04/12/2005 11:00PM

Calhoun trying to figure out what's bothering Janeian

Janeian's first graded win came last July in the Grade 3 Royal Heroine.

GRAND PRAIRIE, Texas - Perhaps she is longing for the verdant New Zealand countryside, the land of her youth. Whatever the cause, something has been bugging Janeian, and her psychological discomfort in the morning has compromised her form in the afternoon.

Janeian, now 8, was imported from her native New Zealand late in 2002, and after seven sturdy starts in Southern California, she wound up here at Lone Star in the barn of trainer Bret Calhoun. Things were peachy for a while. Janeian won 4 of her first 5 starts for Calhoun, setting a Hawthorne course record in the last of them, and in her first race of 2004, she won the Irving Distaff on this Lone Star turf course by four lengths. Two starts later, Janeian reached graded stakes status, taking the Grade 3 Royal Heroine at Hollywood Park.

But she has not won since, and on Saturday, when Janeian seeks to repeat in the Irving Distaff, she enters off four decidedly subpar efforts.

In fact, Calhoun saw signs of trouble even while Janeian was winning.

"She's always been temperamental, and she's gradually gotten worse," Calhoun said Wednesday morning at Lone Star. "The hustle and the bustle of the morning has kind of gotten to her, I think."

Unfocused and difficult in her training, Janeian hasn't been able to find her best form in the afternoon, despite various strategies from her handlers.

"We've tried taking her with a pony and without a rider, with a pony and with a rider, tried training her on the Euro-sizer," said Calhoun. "She'll spin, wheel, refuse. We kept doing some work with her, and she is better."

Two positive recent workouts have Calhoun hoping for a rebound here Saturday over a course Janeian loves. But the Irving Distaff is coming together with a deep, strong field, and a full gate of 14 starters is possible. Janeian will need to find herself quickly if she's to win the race again.

In right spot, Waupaca's tough

The featured ninth race here Friday night is for turf milers who haven't won a race in 2005 other than in maiden, claiming, or starter-allowance company. It is the sort of allowance-race condition that attracts stakes-class horses returning from layoffs - horses like Waupaca.

Waupaca, who drew the outside post in a field of eight, hasn't raced since he finished sixth, beaten just more than three lengths, in a $100,000 stakes run over this course during the Breeders' Cup meet last October. That race came on yielding turf, and Waupaca almost certainly prefers dry turf.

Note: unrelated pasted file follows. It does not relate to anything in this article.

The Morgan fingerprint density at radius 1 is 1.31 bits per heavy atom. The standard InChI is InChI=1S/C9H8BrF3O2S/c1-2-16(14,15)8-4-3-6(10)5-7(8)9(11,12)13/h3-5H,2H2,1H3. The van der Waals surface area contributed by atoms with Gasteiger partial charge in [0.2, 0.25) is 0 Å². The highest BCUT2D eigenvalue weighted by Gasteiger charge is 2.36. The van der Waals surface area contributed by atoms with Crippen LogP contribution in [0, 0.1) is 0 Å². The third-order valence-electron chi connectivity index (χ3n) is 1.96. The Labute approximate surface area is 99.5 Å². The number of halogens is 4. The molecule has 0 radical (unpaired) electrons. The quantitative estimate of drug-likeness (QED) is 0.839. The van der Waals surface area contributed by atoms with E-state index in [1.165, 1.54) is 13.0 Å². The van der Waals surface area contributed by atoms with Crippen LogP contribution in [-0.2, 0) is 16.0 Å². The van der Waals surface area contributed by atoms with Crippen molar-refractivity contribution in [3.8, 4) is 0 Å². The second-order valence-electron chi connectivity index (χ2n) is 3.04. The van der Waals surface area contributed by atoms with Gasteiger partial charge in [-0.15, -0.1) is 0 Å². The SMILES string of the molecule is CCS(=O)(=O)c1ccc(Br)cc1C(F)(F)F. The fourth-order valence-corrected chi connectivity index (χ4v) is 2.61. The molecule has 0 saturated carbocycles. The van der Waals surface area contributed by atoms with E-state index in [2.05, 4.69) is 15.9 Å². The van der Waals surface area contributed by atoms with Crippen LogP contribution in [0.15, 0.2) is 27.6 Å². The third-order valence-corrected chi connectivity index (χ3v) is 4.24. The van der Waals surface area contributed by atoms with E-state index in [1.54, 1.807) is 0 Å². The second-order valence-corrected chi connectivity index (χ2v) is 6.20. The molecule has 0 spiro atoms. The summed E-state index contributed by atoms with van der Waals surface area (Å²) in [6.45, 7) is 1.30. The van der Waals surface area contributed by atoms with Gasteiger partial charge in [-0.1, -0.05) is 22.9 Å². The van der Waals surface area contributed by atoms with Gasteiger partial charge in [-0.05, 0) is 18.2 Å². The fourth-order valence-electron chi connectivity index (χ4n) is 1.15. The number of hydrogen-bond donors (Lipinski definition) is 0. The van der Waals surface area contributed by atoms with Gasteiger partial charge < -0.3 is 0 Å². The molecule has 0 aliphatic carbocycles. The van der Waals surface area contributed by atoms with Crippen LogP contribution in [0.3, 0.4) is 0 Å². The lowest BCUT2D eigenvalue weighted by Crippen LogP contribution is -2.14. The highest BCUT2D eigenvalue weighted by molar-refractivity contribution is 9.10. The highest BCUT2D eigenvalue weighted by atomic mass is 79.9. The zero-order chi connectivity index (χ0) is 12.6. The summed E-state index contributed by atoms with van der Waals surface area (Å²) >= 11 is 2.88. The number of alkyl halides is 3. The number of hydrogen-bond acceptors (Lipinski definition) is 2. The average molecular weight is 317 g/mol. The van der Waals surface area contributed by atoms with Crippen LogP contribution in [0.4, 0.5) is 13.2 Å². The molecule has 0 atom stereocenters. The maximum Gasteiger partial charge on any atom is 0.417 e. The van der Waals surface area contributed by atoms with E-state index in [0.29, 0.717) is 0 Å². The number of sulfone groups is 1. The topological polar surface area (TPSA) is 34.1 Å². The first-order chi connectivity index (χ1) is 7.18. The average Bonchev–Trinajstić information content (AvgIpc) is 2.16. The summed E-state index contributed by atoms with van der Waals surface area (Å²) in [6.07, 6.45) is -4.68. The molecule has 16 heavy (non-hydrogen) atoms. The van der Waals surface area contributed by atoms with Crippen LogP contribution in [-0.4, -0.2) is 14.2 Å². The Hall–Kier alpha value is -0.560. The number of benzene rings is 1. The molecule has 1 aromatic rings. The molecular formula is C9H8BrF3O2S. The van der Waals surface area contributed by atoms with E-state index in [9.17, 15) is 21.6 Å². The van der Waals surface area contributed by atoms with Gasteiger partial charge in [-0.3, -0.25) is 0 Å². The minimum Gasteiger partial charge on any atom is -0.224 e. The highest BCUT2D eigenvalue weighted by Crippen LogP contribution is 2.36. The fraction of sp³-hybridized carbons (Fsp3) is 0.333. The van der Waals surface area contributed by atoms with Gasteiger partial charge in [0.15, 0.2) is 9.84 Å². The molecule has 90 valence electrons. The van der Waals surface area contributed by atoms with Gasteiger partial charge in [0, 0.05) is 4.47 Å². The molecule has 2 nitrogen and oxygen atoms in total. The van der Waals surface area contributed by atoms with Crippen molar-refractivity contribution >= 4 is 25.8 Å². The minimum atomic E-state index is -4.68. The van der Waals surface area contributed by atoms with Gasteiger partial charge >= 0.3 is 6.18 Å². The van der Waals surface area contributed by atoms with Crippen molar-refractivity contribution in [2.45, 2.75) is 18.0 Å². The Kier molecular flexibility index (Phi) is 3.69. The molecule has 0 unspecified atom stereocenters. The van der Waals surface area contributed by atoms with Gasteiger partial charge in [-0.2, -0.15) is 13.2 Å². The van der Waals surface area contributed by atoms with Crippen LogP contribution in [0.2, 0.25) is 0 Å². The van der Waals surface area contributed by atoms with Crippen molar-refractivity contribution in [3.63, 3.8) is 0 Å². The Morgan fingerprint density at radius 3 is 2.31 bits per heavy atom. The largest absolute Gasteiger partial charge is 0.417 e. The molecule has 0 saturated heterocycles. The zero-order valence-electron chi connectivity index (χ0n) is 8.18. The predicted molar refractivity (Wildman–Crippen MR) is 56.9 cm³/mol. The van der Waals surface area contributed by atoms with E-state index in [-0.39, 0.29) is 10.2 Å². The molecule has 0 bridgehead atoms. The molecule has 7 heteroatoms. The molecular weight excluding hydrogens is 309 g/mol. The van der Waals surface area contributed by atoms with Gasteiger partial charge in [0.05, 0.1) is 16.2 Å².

But put Waupaca on the right turf course at the right distance - probably 1 1/16 miles or less - and he is a tough customer in races up to the Grade 3 class level. Overall, Waupaca has won 6 of 13 grass starts, but within that record is a 4-for-5 mark in grass miles, including a score at this same allowance condition here last May. Trained by Donnie Von Hemel for owner Wayne Sanders, Waupaca has been preparing at Oaklawn for his 5-year-old debut, and the horse looks ready.

Waupaca likes to race on or near the lead, and he'll have company Friday, at least from Runaway Choice, a horse capable of keeping up with quick sprinters if he must. Runaway Choice's last grass start came at Fair Grounds, where he always seems to have trouble with the turns, but his Lone Star form is better.

There are two Fair Grounds stakes droppers: Sea Dub, who was ninth in the Fair Grounds Breeders' Cup but also prefers Lone Star, and Seinne, ninth in the Mervin Muniz in his last start. Majestic Thief, who makes his second start after being claimed for $40,000, also can contend with the right ground-saving, pace-stalking trip.

Magna Graduate possible for derby

Since the Lone Star Derby will be contested one week after the Kentucky Derby, the race is designed for Triple Crown not-quites. Magna Graduate looks like one of those, and there is a good chance he will ship in for the Lone Star Derby next month, trainer Pat Byrne said this week.

Magna Graduate finished third on April 9 in the Illinois Derby, but he was beaten more than 11 lengths by the standout winner, Greeley's Galaxy.

"What we're looking at is the Lone Star Derby, Ohio Derby," Byrne said. "The owners are Ohio people, so the Ohio Derby is the big goal. I'd like to give him one run before then, and the logical one would be the Lone Star Derby."

Byrne said he would soon give Magna Graduate a breeze on the Churchill grass course, and if the horse appeared to excel on grass, he would consider a run in the Crown Royal Turf on Kentucky Oaks Day.